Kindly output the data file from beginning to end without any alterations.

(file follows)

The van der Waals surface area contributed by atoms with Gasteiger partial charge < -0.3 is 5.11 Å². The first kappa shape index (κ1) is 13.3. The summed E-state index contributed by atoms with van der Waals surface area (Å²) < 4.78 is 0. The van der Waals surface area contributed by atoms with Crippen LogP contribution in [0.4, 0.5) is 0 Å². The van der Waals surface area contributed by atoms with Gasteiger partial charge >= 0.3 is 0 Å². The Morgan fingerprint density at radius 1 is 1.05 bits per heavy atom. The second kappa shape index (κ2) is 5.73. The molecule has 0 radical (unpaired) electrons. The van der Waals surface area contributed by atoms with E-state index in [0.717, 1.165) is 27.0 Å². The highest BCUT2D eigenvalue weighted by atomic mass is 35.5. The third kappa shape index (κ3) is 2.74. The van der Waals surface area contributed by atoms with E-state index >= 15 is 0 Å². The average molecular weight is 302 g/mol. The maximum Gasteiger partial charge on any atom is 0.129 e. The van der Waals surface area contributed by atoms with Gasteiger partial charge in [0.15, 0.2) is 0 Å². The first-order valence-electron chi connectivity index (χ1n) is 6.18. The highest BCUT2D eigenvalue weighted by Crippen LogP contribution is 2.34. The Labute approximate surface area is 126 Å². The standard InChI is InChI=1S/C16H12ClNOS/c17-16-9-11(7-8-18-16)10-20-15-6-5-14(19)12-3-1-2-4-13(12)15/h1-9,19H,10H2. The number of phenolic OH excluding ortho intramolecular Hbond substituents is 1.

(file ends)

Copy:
The van der Waals surface area contributed by atoms with Gasteiger partial charge < -0.3 is 5.11 Å². The first kappa shape index (κ1) is 13.3. The summed E-state index contributed by atoms with van der Waals surface area (Å²) < 4.78 is 0. The van der Waals surface area contributed by atoms with Crippen LogP contribution in [0.4, 0.5) is 0 Å². The van der Waals surface area contributed by atoms with Gasteiger partial charge >= 0.3 is 0 Å². The Morgan fingerprint density at radius 1 is 1.05 bits per heavy atom. The second kappa shape index (κ2) is 5.73. The molecule has 0 radical (unpaired) electrons. The van der Waals surface area contributed by atoms with E-state index in [0.717, 1.165) is 27.0 Å². The highest BCUT2D eigenvalue weighted by atomic mass is 35.5. The third kappa shape index (κ3) is 2.74. The van der Waals surface area contributed by atoms with E-state index >= 15 is 0 Å². The average molecular weight is 302 g/mol. The maximum Gasteiger partial charge on any atom is 0.129 e. The van der Waals surface area contributed by atoms with Gasteiger partial charge in [0.15, 0.2) is 0 Å². The first-order valence-electron chi connectivity index (χ1n) is 6.18. The highest BCUT2D eigenvalue weighted by Crippen LogP contribution is 2.34. The Labute approximate surface area is 126 Å². The standard InChI is InChI=1S/C16H12ClNOS/c17-16-9-11(7-8-18-16)10-20-15-6-5-14(19)12-3-1-2-4-13(12)15/h1-9,19H,10H2. The number of phenolic OH excluding ortho intramolecular Hbond substituents is 1.